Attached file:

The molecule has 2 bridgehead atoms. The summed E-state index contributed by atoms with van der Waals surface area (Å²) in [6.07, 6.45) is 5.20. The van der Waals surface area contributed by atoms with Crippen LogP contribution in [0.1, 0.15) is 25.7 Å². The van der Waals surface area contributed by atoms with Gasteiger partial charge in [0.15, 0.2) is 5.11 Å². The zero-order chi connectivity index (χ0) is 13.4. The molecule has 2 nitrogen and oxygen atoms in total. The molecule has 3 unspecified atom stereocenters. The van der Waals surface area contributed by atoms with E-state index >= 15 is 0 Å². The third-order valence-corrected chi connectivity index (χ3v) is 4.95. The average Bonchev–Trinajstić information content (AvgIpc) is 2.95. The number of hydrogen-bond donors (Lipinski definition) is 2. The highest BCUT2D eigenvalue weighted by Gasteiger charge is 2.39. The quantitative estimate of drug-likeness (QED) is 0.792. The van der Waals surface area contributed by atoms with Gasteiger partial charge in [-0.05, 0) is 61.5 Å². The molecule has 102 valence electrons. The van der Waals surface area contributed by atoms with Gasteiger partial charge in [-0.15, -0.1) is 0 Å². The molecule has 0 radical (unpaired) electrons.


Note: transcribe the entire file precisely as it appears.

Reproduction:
The molecule has 2 bridgehead atoms. The summed E-state index contributed by atoms with van der Waals surface area (Å²) in [6.07, 6.45) is 5.20. The van der Waals surface area contributed by atoms with Crippen LogP contribution in [0.1, 0.15) is 25.7 Å². The van der Waals surface area contributed by atoms with Gasteiger partial charge in [0.15, 0.2) is 5.11 Å². The zero-order chi connectivity index (χ0) is 13.4. The molecule has 2 nitrogen and oxygen atoms in total. The molecule has 3 unspecified atom stereocenters. The van der Waals surface area contributed by atoms with E-state index >= 15 is 0 Å². The third-order valence-corrected chi connectivity index (χ3v) is 4.95. The average Bonchev–Trinajstić information content (AvgIpc) is 2.95. The number of hydrogen-bond donors (Lipinski definition) is 2. The highest BCUT2D eigenvalue weighted by Gasteiger charge is 2.39. The quantitative estimate of drug-likeness (QED) is 0.792. The van der Waals surface area contributed by atoms with Gasteiger partial charge in [-0.05, 0) is 61.5 Å². The molecule has 102 valence electrons. The van der Waals surface area contributed by atoms with Gasteiger partial charge in [-0.15, -0.1) is 0 Å². The molecule has 0 radical (unpaired) electrons.